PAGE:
When I checked into my hostel in Copenhagen, the receptionist asked if I came for the music festival.
“What music festival?” I asked him.
He explained that Copenhagen was halfway through the 5-day Distortion electronic music festival. He marked down on my map where the festival would be taking place that night. It sounded interesting, so I bought a few beers (very expensive, like everything else in Copenhagen) and headed over.
I immediately liked the festival. There were numerous dance parties around different DJs scattered around the neighborhood. They were playing songs I liked (such as “Windowlicker” by Aphex Twin), and, despite the energetic dancing and club-style music, there was a friendly atmosphere. I saw a guy wearing an Ohio t-shirt, so I went up to him and asked if he was from Ohio. He was just a local wearing an Ohio shirt, for some reason, but he shook my hand and yelled “go Buckeye State!”
I was standing in the crowd, enjoying the music, when a young guy asked me something in Danish (the Northern Europe segment of my trip is also the segment in which I’m often mistaken for a local). When he learned that I was a foreigner at the festival by myself, he invited me to hang out with him and his brother. So, I spent the rest of the night with Michael and Martin and their friends. We ended up at a bar where they bought me a rum and coke and some tequila shots. Everyone in their group of friends was very friendly – the Danish like to speak English, sometimes even slipping in phrases in their conversations with each other. They speak English better than in any other country I’ve visited on my trip. Martin explained it to me like this: people in small countries like Denmark and the Netherlands have to learn English, because no one else in the world speaks their language.
After sleeping off my hangover the next day, I checked facebook to see that I had received a message from Michael inviting me to join him and his friends at the last night of the festival. I met him at the Islands Brygge neighborhood of Copenhagen, a former industrial district that has recently been gentrified. Michael pointed out some modern apartment buildings that were made out of cement silos.
After drinking some beers by the canal, we walked to the festival. The last night of the festival was in Copenhagen’s meatpacking district, which is in the middle of a conversion into a neighborhood of dance clubs. The final party was supposed to cost something like 40 euros, but we snuck in over a roof.
The party was even crazier and more crowded on the last night. Part of the party was in a pool. I jumped into the water in my boxers, and regretted it later.
I traveled with Michael and his friends from one dance floor of the party to another, drinking many beers and Jagermeister shots, until I finally walked back to my hostel at 2:30 AM. Imagine my surprise when it started getting light outside on my walk back, and the birds started chirping.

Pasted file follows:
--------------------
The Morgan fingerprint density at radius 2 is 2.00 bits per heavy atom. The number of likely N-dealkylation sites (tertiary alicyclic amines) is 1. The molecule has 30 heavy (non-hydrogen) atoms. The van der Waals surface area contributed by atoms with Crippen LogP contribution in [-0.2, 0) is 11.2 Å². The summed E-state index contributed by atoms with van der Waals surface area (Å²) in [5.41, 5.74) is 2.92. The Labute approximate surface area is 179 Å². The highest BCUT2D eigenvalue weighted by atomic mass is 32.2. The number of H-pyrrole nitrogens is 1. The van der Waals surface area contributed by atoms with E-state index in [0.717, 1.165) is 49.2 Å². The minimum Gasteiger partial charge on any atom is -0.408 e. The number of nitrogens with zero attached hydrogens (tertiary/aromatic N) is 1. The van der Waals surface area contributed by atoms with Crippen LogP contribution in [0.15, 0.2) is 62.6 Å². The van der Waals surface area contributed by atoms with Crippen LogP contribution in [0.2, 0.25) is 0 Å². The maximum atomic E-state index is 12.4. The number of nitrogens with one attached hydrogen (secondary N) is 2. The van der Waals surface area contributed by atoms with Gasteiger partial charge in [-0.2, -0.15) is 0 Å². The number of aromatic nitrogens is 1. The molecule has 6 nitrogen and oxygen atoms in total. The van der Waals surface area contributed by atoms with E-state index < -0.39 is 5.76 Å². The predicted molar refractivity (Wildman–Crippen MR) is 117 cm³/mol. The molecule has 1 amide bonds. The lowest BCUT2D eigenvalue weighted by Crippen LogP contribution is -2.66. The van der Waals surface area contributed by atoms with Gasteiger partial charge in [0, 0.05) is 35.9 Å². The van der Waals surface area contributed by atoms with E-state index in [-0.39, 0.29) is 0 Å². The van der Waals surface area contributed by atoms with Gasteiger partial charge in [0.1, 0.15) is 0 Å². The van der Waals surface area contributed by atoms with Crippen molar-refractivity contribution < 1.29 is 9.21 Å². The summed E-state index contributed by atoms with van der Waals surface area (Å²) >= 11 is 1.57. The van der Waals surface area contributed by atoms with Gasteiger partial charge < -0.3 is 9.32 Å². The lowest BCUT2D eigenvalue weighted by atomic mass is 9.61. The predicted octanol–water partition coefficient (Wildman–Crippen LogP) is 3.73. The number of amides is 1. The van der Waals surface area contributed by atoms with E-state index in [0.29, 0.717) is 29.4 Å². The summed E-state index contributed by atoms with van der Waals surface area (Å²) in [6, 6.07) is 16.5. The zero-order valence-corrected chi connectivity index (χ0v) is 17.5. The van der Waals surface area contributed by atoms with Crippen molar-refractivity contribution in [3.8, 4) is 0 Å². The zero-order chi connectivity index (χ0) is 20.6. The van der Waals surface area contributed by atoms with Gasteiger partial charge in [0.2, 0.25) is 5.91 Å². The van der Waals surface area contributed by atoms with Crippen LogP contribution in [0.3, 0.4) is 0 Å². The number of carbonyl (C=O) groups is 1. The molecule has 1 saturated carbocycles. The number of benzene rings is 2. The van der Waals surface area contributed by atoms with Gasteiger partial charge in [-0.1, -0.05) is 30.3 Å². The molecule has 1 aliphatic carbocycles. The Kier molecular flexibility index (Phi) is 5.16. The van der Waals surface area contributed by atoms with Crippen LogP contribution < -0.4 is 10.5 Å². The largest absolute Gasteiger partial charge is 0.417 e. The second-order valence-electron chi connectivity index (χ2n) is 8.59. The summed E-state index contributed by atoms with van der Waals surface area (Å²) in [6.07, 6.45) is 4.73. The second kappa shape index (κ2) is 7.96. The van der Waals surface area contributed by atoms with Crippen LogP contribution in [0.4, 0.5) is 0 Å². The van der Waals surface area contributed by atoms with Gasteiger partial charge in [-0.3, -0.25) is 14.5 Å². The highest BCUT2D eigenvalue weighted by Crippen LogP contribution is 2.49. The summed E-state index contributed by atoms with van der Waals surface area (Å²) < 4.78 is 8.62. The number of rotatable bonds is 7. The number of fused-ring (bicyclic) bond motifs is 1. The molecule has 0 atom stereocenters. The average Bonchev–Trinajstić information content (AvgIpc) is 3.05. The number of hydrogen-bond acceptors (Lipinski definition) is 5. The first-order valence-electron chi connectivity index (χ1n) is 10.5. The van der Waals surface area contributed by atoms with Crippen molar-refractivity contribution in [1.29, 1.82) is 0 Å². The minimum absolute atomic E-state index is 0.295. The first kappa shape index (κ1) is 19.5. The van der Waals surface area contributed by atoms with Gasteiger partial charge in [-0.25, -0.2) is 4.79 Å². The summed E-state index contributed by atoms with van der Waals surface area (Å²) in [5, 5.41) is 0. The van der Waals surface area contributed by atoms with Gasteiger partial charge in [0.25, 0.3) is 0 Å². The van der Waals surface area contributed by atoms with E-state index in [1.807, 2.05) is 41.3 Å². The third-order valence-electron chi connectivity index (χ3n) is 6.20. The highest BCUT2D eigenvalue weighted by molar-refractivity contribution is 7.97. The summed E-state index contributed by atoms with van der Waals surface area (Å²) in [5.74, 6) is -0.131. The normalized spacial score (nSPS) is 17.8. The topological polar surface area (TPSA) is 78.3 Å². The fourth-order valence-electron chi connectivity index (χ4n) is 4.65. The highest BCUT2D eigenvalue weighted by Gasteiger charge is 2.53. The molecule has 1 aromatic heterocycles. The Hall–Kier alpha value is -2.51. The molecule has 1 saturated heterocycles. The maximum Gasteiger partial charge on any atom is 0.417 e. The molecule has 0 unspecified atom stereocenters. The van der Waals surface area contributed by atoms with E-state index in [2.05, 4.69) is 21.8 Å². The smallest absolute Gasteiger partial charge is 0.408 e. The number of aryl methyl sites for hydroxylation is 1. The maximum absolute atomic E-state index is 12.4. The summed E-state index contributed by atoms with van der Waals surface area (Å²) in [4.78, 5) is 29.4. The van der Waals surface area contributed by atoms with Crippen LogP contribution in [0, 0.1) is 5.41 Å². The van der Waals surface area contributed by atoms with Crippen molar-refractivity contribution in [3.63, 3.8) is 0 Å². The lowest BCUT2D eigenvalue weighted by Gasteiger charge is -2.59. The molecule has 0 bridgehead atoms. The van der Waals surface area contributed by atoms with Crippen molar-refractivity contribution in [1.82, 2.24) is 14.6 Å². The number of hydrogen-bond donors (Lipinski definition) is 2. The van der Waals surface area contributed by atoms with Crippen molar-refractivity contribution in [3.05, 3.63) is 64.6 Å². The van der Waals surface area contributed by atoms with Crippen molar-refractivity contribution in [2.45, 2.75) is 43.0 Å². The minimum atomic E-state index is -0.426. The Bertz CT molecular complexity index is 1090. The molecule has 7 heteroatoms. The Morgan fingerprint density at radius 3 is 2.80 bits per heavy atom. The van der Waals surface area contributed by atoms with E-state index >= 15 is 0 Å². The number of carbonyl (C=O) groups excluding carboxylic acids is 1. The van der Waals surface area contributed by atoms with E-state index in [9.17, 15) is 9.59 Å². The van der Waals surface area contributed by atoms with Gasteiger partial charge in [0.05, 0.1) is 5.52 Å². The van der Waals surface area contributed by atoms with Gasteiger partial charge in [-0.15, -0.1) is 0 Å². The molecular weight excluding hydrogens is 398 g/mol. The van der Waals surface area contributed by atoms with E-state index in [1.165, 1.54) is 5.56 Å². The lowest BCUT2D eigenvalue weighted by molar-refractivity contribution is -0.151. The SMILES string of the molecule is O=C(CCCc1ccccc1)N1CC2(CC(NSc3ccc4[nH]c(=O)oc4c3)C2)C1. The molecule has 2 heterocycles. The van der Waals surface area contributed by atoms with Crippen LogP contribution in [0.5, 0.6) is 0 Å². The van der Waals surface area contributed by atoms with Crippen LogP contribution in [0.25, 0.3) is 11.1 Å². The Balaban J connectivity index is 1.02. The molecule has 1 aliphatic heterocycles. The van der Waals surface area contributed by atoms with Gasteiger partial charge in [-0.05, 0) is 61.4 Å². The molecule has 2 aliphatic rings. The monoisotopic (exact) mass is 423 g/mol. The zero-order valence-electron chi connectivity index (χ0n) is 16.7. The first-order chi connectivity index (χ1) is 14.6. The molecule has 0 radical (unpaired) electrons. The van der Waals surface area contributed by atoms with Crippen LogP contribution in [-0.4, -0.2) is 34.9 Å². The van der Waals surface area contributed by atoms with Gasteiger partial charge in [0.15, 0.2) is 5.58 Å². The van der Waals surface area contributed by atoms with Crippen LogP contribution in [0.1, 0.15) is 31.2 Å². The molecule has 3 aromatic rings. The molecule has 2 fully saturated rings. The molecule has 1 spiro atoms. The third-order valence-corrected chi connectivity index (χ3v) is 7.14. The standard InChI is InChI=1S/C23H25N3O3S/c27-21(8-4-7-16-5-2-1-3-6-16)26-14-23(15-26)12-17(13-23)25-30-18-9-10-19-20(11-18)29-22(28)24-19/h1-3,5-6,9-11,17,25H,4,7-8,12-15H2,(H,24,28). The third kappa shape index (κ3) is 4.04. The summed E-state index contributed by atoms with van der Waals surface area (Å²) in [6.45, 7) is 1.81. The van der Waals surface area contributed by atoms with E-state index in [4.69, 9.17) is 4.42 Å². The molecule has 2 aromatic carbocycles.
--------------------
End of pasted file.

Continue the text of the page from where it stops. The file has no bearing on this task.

Michael invited me to a barbeque at his family’s house in the suburbs the next day, so I took a train out there. Michael, Martin, and their mother treated me to a delicious meal of salad, potatoes and grilled chicken in their backyard. They claimed that their neighborhood was really crummy, but it seemed nice to me – maybe Americans have different standards for crummy neighborhoods than Europeans.
I was inexpressibly thankful to Michael and his family for giving me a nice meal at their home – the first home-cooked meal I’ve had in months. I think they enjoyed using their impeccable English with an American, and I think they also wanted to give me a good memory of Copenhagen. They certainly succeeded at that. Thanks in large part to their friendliness, I would rank Copenhagen among my favorite cities in Europe.
I especially appreciated their friendliness because my hostel, Hotel Jorgenson, was sort of a dud. Although the staff were friendly, the breakfast was excellent (plenty of cereal, meat, bread, and chocolate), and everything was clean, there wasn’t much of a social atmosphere. If I hadn’t met Michael and Martin at Distortion, it probably would’ve been a lonely four days for me.
Apart from going to Distortion and sleeping off the resultant hangovers, I ventured into Christiania, a neighborhood of Copenhagen that considers itself independent of Copenhagen, and Denmark, and even the European Union. At the neighborhood’s exit there’s a sign that says, “You are now entering the E.U.” The neighborhood was founded in 1971 by hippies who occupied former army barracks. Today, it still has a hippie atmosphere, with artful graffiti covering every surface.
There was a lot of great architecture in Copenhagen, including many interesting spires. I also spent time in a beautiful park near my hostel. Copenhagen was experiencing perfect weather while I was there (which is unusual, according to the people I met), so the park was always crowded.
On Monday I took a train to Berlin, carrying lots of great memories of Copenhagen and its locals with me. Thanks to facebook, I’ll be able to keep in touch with Michael and Martin. I deactivated my facebook account when I left for this trip, thinking that it would be good for me to get some time away from it, but I quickly reactivated it because it’s a good way to keep in touch with people you meet while traveling.